Once Microsoft is deleted, many problem vanish on there own. No special action needed there.

Re:It is time.... (1)

DevilishBrian (1057660) | more than 7 years ago | (#17973764)

I you're suggesting to only to delete software patents. In my opinion, computer usage inspires innovation in software. You want to do something new, you can create a new program for it. However, in the pharmaceutical or other industries, there's a much larger risk involved in development. Products take hundreds of millions of dollars to pay for R&D and then more to get through processes like FDA approval. The only thing that allows corporations to recover their losses is the profit they can make by being the sole producer. Removing patents in all industries would have a catastrophic effect on the development of many new technologies.

Re:It is time.... (1)

jonfr (888673) | more than 7 years ago | (#17973972)

The patent system is starting to hinder new technology devlopment (since the inventor has to check every patient in the field of his invention if he doesn't want to get sued). In the pharmaceutical the status now is that if the drug companies don't make profit from it (patient expired) they often have little interest in making that drug. It is really sad, because if they where to make those drugs for many diseases that can be cured today that status on live in many countries in Africa would be a lot better then it is today.

The patient system in the U.S should be deleted and new system put in it's place.

FUD (1)

Frankie70 (803801) | more than 7 years ago | (#17973314)

This smells like FUD.

Legitimate Businessman's Civic Improvement Cmte... (5, Funny)

mikelieman (35628) | more than 7 years ago | (#17973338)

Would like to discuss your annual donation...

Rocco and Knuckles will be by to pick up the envelope.

this sucks... (2, Informative)

Grinin (1050028) | more than 7 years ago | (#17973340)

Every time I think of Microsoft and the harm they are causing the end user, and the consumer, it just irritates me beyond belief. Nothing they do benefits the consumer, NOTHING. And yet, the government applauds them for their fine efforts at being completely monopolistic in our modern day capitalistic society.

Makes me want to puke.

Re:this sucks... (1)

Anonymous Coward | more than 7 years ago | (#17973404)

While patent monopolies exist, society isn't really capitalistic. Just as it's wrong to blame "communism" for the idiocy of soviet russia, which never implemented communism properly really, it's wrong to blame "capitalism" for the idiocy of the USA, which has never implemented capitalism properly either.

Think of the Shareholders (5, Insightful)

virtigex (323685) | more than 7 years ago | (#17973368)

Do publicly traded companies have to report this kind of thing? I would be quite concerned if a company whose stock I own was paying money under the table to organizations that had been found guilty of criminal acts [wikipedia.org] . Does anybody have an idea of what companies are doing this, so that they can be asked in a stockholders' meeting.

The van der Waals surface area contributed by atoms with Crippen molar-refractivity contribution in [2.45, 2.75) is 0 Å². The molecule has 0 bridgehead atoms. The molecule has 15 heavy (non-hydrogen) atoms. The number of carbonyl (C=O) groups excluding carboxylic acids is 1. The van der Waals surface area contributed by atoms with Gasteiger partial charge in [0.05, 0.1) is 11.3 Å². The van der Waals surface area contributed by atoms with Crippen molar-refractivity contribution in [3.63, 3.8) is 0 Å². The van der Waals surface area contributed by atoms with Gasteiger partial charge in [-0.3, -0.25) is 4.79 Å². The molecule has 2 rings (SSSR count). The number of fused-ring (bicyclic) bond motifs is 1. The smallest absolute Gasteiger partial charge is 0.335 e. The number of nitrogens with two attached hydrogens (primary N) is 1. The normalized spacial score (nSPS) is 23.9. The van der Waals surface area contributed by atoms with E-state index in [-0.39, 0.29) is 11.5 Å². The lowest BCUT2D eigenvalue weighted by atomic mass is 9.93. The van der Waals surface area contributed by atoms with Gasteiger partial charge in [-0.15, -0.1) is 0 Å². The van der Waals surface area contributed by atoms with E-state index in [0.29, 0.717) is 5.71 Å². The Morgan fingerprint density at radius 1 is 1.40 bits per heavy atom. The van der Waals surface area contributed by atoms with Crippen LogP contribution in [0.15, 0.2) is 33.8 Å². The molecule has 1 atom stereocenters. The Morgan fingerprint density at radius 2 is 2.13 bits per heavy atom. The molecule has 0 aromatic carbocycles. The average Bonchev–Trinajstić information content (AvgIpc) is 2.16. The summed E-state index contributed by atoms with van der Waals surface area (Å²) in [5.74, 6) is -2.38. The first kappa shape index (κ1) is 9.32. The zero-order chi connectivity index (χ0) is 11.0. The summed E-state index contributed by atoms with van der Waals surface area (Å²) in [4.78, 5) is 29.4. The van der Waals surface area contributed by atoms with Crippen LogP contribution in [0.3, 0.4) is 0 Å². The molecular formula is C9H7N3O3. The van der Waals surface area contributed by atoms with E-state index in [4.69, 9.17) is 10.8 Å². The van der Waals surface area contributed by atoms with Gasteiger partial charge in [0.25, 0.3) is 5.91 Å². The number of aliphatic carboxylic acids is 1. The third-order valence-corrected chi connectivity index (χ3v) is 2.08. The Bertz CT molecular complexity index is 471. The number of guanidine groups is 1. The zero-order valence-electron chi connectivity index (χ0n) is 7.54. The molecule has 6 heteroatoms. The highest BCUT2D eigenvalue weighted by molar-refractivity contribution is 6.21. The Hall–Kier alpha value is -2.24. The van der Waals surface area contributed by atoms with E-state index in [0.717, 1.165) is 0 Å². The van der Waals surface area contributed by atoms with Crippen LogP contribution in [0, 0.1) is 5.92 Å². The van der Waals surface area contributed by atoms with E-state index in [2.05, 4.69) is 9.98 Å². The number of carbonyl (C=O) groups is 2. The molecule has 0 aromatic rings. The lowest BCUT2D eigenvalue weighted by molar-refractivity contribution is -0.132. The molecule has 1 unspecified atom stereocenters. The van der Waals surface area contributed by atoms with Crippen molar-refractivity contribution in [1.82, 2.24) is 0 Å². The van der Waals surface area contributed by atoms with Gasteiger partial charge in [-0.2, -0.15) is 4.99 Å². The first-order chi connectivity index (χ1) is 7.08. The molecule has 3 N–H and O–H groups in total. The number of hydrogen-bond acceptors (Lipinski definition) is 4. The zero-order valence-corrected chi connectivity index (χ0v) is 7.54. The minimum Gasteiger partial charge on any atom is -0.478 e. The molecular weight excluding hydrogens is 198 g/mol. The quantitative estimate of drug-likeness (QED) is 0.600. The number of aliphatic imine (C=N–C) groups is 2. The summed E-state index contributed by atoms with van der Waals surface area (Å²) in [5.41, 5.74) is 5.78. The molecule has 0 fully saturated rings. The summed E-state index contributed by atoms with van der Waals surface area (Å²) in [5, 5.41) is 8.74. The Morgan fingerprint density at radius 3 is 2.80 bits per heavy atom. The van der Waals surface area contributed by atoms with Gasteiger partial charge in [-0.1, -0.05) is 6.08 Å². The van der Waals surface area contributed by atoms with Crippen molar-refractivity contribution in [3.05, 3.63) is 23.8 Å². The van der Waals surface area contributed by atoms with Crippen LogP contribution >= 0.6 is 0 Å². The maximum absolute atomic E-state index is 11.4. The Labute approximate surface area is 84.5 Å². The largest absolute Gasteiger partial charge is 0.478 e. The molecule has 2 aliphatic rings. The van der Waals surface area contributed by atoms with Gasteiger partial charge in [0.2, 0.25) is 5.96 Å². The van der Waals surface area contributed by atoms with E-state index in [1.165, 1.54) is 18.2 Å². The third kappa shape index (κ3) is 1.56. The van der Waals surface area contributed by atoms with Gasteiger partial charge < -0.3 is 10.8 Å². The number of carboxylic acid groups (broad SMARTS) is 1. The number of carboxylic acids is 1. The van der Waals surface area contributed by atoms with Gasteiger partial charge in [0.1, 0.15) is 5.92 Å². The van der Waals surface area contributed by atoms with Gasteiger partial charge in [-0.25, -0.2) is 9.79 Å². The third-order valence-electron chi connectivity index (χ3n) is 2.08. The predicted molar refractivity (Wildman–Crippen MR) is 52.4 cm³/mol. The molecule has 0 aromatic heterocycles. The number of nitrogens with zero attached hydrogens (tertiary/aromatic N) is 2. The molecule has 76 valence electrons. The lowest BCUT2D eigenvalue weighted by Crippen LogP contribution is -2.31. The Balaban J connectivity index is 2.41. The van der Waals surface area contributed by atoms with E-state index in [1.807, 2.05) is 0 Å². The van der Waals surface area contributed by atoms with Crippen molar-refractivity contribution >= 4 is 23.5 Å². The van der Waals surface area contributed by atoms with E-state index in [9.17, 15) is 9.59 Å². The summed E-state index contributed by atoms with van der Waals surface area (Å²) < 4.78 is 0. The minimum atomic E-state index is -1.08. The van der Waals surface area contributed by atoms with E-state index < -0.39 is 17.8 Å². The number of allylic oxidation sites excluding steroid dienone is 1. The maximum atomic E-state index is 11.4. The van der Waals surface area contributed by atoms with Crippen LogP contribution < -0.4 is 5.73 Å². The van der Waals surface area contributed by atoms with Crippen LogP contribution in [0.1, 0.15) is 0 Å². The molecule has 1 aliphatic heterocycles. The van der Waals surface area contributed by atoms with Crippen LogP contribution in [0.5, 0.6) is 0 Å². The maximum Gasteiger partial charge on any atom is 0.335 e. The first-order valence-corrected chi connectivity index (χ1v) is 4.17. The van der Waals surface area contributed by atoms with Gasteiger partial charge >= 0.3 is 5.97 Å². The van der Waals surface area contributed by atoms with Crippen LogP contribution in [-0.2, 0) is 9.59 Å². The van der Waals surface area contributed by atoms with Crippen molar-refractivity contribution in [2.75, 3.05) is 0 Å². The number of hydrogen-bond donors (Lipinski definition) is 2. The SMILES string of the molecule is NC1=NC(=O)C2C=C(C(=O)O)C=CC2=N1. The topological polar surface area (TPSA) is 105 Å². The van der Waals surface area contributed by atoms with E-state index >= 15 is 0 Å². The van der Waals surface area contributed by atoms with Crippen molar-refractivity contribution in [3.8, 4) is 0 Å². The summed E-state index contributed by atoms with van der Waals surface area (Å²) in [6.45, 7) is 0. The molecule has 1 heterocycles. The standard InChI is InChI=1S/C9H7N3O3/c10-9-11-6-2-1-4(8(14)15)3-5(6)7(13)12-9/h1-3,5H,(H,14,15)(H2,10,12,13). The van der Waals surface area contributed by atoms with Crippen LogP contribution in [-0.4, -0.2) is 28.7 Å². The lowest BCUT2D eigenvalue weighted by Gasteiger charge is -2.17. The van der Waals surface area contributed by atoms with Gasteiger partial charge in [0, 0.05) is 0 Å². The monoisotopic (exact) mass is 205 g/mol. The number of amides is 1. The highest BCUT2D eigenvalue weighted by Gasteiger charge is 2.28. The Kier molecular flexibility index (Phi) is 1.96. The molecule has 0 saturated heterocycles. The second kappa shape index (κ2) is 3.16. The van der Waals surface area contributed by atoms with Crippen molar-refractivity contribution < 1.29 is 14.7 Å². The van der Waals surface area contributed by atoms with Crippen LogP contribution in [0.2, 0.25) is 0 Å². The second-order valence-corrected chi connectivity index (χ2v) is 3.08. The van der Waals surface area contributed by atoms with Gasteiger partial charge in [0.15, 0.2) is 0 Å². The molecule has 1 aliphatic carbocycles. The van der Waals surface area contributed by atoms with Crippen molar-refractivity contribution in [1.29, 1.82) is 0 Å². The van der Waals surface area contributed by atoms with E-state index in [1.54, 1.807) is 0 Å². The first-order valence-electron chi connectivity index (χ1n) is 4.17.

uhh, why would anyone do that??? (0)

Anonymous Coward | more than 7 years ago | (#17973472)

Why would anyone do that when you can buy Linux from one of several vendors that idemnify you? I mean, why pay Microsoft money when there are linux vendors who presumably for a lot less, will accept total responsibility for any patent infringement lawsuits??

All I can think is that those paying Microsoft are a little slow...or else they are somehow otherwise vested in Microsoft.

I suppose the one bad thing is... (0)

Anonymous Coward | more than 7 years ago | (#17973482)

Linux users can't boycott Microsoft's products.

Yay Rumors!! (3, Funny)

Blakey Rat (99501) | more than 7 years ago | (#17973520)

I heard the illuminadi made them pay Microsoft because these companies know about the Venus base! NOBODY IS SUPPOSED TO KNOW ABOUT THE VENUS BASE! Anyway, the aliens in the Venus base don't use Windows because they know the French government has installed electron bugs in it which can enter your brain and make you like blueberry bagels, and really, who wants that?

Re:Yay Rumors!! (2, Funny)

brxndxn (461473) | more than 7 years ago | (#17973920)

I don't have mod points.. but this is important!!! Please someone, for the love of God, MOD PARENT UP! Our lives depend on it - both our own offspring and the offspring of the alien Mother Womb!

If we don't do something soon, Necrosaro may awake!!! Run for your lives!

Everyone, out of the pool!!! (5, Insightful)

libkarl2 (1010619) | more than 7 years ago | (#17973702)

I have yet to hear of any evidence, *ever* in the history of computing, where software patents were anything more than the proverbial Turd In The Swimming Pool(tm). You CAN'T polish a turd! Plate it with gold and voila -- it's STILL a turd!

As Floaters ensure that only the most discusting little kids ever use the swimming pool, Software Patents ensure that only the biggest, most amoral lawyer infested companies thrive in the tech industry.

Careful with that double edged blade Microsoft! (1, Interesting)

Anonymous Coward | more than 7 years ago | (#17973808)

IBM, SUN and RH may decide to make their software patent money now by extorting it from Microsoft shops at 10x the cost of Windows licenses. They could make a tidy sum and lay the groundwork for abolishing software patents in the public interest.

In other news... (2, Funny)

Looce (1062620) | more than 7 years ago | (#17973982)

You guys totally missed the point of the article. It was about the burrito command.

Mmm, burrito.

Puts the Novell Deal in Perspective (4, Insightful)

segedunum (883035) | more than 7 years ago | (#17974152)

Now we can see that Microsoft's deal with Novell was explicitly designed to create and solidify this impression amongst companies using Linux. Novell were well and truly bent over the table, despite the fact that they so innocently claim that they have not admitted any IP issues with Linux or the software they use.